Mealworm Beetle

Tenebrio molitor

Last updated: May 27, 2024
Verified by: AZ Animals Staff
© Akil Rolle-Rowan/

In 1968, the mealworm beetle traveled to space and circled the moon on the Soviet mission Zond 5.


Mealworm Beetle Scientific Classification

Scientific Name
Tenebrio molitor

Read our Complete Guide to Classification of Animals.

Mealworm Beetle Conservation Status

Mealworm Beetle Facts

Group Behavior
  • Infestation
Fun Fact
In 1968, the mealworm beetle traveled to space and circled the moon on the Soviet mission Zond 5.
Most Distinctive Feature
Their forewings that meet in the center of their bodies creating a straight line.
Weed-filled habitats, under stones or rocks, in leaf litter, or on decomposing logs
Birds, reptiles, and lizards
  • Nocturnal
Common Name
Mealworm beetle
Number Of Species
Average Clutch Size

Mealworm Beetle Physical Characteristics

  • Brown
  • Yellow
  • Black
Skin Type
3 to 12 months
Up to1.5 inches

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Adult mealworm beetles lay their tiny eggs in grain and grain containers, making it difficult for most homeowners to spot them. However, once they develop into larvae, they are easily seen as they are around an inch long. They adapt well to various habitats and occur in decaying animals, grains, grain products, and various plant species.

Mealworm larvae are readily accessible as they are sold at most pet stores for bait and to feed to lizards, turtles, and reptiles.

Fun Facts About Mealworm Beetles

  • Mealworms can ingest and digest around 30 to 39mg of polystyrene daily.
  • In 1968, the mealworm beetle traveled to space and circled the moon on the Soviet mission Zond 5.
  • They belong to the darkling beetle family and are mainly used for feeding pets like birds and reptiles. However, some Asian and African cultures consume them as well because of their high protein content.

Mealworm Beetle Species, Types, and Scientific Name

Two species of darkling beetle produce mealworm larvae: the yellow mealworm beetle (Tenebrio molitor Linnaeus) and the mini or dark mealworm beetle (Tenebrio obscurus Fabricius), which is less common. The mealworm beetle is native to Europe but occurs all over the world now, except in Antarctica.

Mealworm beetles belong to the order Coleoptera, derived from the Greek words “koleos,” meaning sheath, and “ptera,” meaning wings. This refers to their forewings that act like a shield for their membranous hind wings.

This order, which consists of beetles and weevils, is the largest in the Insecta class. Most adult species in this order have tough, dense exoskeletons that protect the majority of their body’s surface.

Their forewings are called elytra and are just as strong as the beetle’s exoskeleton. They fold over the entire abdomen and act as protective shields for their big, membranous hind wings.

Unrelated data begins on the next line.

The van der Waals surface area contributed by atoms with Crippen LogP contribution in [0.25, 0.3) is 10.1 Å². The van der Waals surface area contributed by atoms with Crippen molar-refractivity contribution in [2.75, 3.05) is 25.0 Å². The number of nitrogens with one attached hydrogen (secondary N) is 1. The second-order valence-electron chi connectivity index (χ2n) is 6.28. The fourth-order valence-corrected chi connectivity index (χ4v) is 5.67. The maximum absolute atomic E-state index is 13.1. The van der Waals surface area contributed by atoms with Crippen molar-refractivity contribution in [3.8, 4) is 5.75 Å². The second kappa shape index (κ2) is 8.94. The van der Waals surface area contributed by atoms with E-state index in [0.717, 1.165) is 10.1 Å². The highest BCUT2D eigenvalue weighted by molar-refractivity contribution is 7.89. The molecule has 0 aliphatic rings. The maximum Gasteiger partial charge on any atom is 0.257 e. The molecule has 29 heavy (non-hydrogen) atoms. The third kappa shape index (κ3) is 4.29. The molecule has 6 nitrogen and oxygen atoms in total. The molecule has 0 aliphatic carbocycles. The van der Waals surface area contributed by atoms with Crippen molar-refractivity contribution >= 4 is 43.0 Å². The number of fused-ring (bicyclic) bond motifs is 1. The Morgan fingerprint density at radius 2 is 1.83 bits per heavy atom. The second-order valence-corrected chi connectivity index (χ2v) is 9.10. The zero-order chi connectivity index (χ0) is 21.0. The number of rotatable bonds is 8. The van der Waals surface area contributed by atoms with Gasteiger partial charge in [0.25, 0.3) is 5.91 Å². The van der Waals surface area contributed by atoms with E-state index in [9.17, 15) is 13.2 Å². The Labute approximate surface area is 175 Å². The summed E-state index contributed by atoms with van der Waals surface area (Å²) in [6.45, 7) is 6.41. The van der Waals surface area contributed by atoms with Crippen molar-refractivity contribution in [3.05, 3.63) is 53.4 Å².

Their most distinctive characteristic is the appearance of their elytra which meet along the center of their backs, forming a straight line.

Mealworm beetles belong to the family Tenebrionidae, the 5th largest family of the order Coleoptera. There are over 14,000 species in this family, with 1,345 species occurring in the United States alone.

However, these figures are relatively low since, in the past 3 decades, the classification of the family has changed, with many new taxa discovered each year.

Appearance: How To Identify the Mealworm Beetle

The mealworm beetle is generally dark brown or black in color and is often misidentified as the predaceous ground beetle, but mealworm beetles typically have clubbed antennae. However, both beetles are nocturnal and generally flightless.

Due to the sheer number of species in this family, there are considerable variations in size and appearance. However, most of them have elongated oval shapes and flattened bodies. Mealworm beetles can measure up to 1.5 inches long in North America.

These beetles are divided into 3 segments: head, thorax, and abdomen. They have abdominal defensive glandular reservoirs that secrete an extremely foul-smelling fluid, which is their chemical defense against predators.

Habitat: Where to Find the Mealworm Beetle

Adult mealworm beetles and their larvae are often found near the soil’s surface. However, they prefer living in weed-filled habitats, under stones or rocks, in leaf litter, or on decomposing logs.

In addition, several species can adapt to living in arid dunes or caves. Some species even take over other animals’ homes, like birds, rodents, and termites.